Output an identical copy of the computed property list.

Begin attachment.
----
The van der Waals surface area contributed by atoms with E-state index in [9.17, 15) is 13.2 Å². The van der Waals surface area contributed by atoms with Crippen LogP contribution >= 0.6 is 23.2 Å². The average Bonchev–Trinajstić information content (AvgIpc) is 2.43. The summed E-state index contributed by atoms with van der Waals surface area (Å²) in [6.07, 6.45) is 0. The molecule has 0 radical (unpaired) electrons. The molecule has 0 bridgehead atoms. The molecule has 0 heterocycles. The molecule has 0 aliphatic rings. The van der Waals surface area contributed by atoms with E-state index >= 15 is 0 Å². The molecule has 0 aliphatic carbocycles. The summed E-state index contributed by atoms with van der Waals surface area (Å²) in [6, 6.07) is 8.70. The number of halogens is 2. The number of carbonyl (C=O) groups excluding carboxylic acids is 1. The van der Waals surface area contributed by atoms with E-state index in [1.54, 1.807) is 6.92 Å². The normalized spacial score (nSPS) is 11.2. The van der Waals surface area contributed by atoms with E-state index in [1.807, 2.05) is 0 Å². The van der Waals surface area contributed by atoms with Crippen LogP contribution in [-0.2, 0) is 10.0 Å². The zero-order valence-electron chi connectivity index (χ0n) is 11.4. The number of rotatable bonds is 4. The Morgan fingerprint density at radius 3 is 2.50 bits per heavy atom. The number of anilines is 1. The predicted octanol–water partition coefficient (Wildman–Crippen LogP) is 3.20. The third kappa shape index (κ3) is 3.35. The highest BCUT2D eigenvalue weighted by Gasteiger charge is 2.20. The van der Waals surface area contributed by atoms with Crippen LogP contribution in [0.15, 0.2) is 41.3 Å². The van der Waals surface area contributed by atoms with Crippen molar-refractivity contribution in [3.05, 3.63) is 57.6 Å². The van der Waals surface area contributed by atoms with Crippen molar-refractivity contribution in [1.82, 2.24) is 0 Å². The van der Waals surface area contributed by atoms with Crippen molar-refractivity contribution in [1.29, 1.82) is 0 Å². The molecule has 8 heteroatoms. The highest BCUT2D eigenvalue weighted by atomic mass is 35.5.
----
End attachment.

The van der Waals surface area contributed by atoms with E-state index in [9.17, 15) is 13.2 Å². The van der Waals surface area contributed by atoms with Crippen LogP contribution >= 0.6 is 23.2 Å². The average Bonchev–Trinajstić information content (AvgIpc) is 2.43. The summed E-state index contributed by atoms with van der Waals surface area (Å²) in [6.07, 6.45) is 0. The molecule has 0 radical (unpaired) electrons. The molecule has 0 bridgehead atoms. The molecule has 0 heterocycles. The molecule has 0 aliphatic rings. The van der Waals surface area contributed by atoms with E-state index >= 15 is 0 Å². The molecule has 0 aliphatic carbocycles. The summed E-state index contributed by atoms with van der Waals surface area (Å²) in [6, 6.07) is 8.70. The number of halogens is 2. The number of carbonyl (C=O) groups excluding carboxylic acids is 1. The van der Waals surface area contributed by atoms with E-state index in [1.54, 1.807) is 6.92 Å². The normalized spacial score (nSPS) is 11.2. The van der Waals surface area contributed by atoms with E-state index in [1.807, 2.05) is 0 Å². The van der Waals surface area contributed by atoms with Crippen LogP contribution in [-0.2, 0) is 10.0 Å². The zero-order valence-electron chi connectivity index (χ0n) is 11.4. The number of rotatable bonds is 4. The Morgan fingerprint density at radius 3 is 2.50 bits per heavy atom. The number of anilines is 1. The predicted octanol–water partition coefficient (Wildman–Crippen LogP) is 3.20. The third kappa shape index (κ3) is 3.35. The highest BCUT2D eigenvalue weighted by Gasteiger charge is 2.20. The van der Waals surface area contributed by atoms with Crippen LogP contribution in [0.15, 0.2) is 41.3 Å². The van der Waals surface area contributed by atoms with Crippen molar-refractivity contribution in [3.05, 3.63) is 57.6 Å². The van der Waals surface area contributed by atoms with Crippen molar-refractivity contribution in [1.82, 2.24) is 0 Å². The van der Waals surface area contributed by atoms with Crippen molar-refractivity contribution in [1.29, 1.82) is 0 Å². The molecule has 8 heteroatoms. The highest BCUT2D eigenvalue weighted by atomic mass is 35.5.